by David Isaac
On Tuesday, the Jewish suspects in the Kfar Duma case, in which three members of an Arab family were burned to death by a firebomb in July 2015, received a certain degree of satisfaction when an Israeli court threw out all the confessions obtained under torture.
The shocking fact that Israel’s General Security Service (GSS), better known as Shabak, or Shin Bet, had tortured Jews, (having received orders to do so by then-Attorney General Yehuda Weinstein) has been known since 2016. Shocking still is how long it has taken for the court to throw out the confessions.
Lawyer Praises Decision
Tzion Meir, an attorney of the accused, said, “I’m pleased that the court showed great legal courage in accepting our statements that there is no accepting these kinds of interrogation methods and in its judgment that admissions obtained by these methods must be disqualified.”
It’s debatable whether “great legal courage” was shown by throwing out confessions made under torture, especially when one of the accused, Amiram Ben-Ulliel, the first minor arrested, still faces criminal charges. The court upheld a further confession he gave, which they said was made voluntarily. “Ben-Ulliel carried out a reconstruction of the attack out of choice, and with a certain amount of pride…,” the court said.
Perhaps, but as his attorney, Asher Ohayon, noted back in March: “The methods of torture were cruel, very original, and had never been used in Israel until now. And thus after almost three weeks had passed, and he was maintaining his silence, his silence broke, as did his body, and his soul. In the hands of his interrogators he became as clay in the hands of a sculptor.”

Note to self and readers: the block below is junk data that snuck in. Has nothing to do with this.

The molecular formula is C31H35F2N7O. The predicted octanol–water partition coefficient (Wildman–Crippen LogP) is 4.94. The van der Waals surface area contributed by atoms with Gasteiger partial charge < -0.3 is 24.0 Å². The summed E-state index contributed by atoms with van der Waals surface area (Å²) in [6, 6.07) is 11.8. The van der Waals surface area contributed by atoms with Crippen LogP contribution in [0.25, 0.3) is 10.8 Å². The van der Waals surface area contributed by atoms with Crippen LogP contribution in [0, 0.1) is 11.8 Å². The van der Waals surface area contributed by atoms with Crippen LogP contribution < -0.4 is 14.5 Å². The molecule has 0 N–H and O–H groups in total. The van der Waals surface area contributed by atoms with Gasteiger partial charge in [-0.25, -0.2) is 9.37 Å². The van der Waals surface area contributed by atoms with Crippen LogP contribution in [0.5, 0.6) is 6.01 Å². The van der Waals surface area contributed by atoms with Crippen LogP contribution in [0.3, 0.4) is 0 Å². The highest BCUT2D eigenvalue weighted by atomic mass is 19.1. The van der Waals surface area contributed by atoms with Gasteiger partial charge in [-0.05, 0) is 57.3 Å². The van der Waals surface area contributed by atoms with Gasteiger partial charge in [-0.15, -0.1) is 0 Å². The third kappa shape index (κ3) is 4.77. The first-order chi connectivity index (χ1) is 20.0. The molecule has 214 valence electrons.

The torture is painful. A Shabak representative, who had tried the methods out on himself, admitted even “very painful.” On June 7, I witnessed a demonstration of one of the methods at Habima Square in Tel Aviv. The event was put on by the Jewish activist group Otzma Yehudit. They showcased one method, the only one the GSS has admitted to using, they said. It involves handcuffing the subject and stretching him over a chair. One interrogator pushes in the suspect’s stomach quickly and repeatedly while another shouts at him to confess. A volunteer from the crowd quickly “confessed” after a few minutes. Incredibly, the real thing could go on for seven hours, an Otzma representative said.
Jewish activists demonstrate torture methods. Credit: David Isaac
More than a little perplexing is the lack of editorial reaction from the Israeli newspapers on Wednesday, the day after the ruling. The court decision was well covered in the news pages, but the opinion pages, aside from an excellent cartoon in Israel Hayom, seemed more interested in calling out President Trump for separating babies from their families.
If Israel is torturing its citizens to elicit false confessions, its media might think twice before criticizing another country, especially when the leader of that country has just left the UN Human Rights Council to show solidarity with Israel.
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Photo Credit: David Isaac